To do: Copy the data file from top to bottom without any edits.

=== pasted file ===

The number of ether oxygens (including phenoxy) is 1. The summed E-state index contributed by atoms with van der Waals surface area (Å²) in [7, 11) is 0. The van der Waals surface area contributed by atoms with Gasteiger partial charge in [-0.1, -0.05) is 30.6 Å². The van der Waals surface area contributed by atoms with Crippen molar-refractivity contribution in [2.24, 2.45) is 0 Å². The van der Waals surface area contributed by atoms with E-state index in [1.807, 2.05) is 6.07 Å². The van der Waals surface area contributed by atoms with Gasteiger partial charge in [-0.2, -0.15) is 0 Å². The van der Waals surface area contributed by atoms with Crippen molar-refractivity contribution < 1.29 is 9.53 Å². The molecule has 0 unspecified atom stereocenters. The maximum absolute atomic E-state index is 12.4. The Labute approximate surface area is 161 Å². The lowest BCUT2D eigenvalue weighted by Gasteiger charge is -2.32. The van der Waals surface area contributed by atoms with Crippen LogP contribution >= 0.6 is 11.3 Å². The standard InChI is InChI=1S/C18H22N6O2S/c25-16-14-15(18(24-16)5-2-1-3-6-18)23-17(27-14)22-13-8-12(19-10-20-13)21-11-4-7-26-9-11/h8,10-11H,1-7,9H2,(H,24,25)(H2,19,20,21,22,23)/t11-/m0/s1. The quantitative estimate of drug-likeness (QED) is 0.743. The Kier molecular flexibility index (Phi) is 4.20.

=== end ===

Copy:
The number of ether oxygens (including phenoxy) is 1. The summed E-state index contributed by atoms with van der Waals surface area (Å²) in [7, 11) is 0. The van der Waals surface area contributed by atoms with Gasteiger partial charge in [-0.1, -0.05) is 30.6 Å². The van der Waals surface area contributed by atoms with Crippen molar-refractivity contribution in [2.24, 2.45) is 0 Å². The van der Waals surface area contributed by atoms with E-state index in [1.807, 2.05) is 6.07 Å². The van der Waals surface area contributed by atoms with Gasteiger partial charge in [-0.2, -0.15) is 0 Å². The van der Waals surface area contributed by atoms with Crippen molar-refractivity contribution < 1.29 is 9.53 Å². The molecule has 0 unspecified atom stereocenters. The maximum absolute atomic E-state index is 12.4. The Labute approximate surface area is 161 Å². The lowest BCUT2D eigenvalue weighted by Gasteiger charge is -2.32. The van der Waals surface area contributed by atoms with Crippen LogP contribution >= 0.6 is 11.3 Å². The standard InChI is InChI=1S/C18H22N6O2S/c25-16-14-15(18(24-16)5-2-1-3-6-18)23-17(27-14)22-13-8-12(19-10-20-13)21-11-4-7-26-9-11/h8,10-11H,1-7,9H2,(H,24,25)(H2,19,20,21,22,23)/t11-/m0/s1. The quantitative estimate of drug-likeness (QED) is 0.743. The Kier molecular flexibility index (Phi) is 4.20.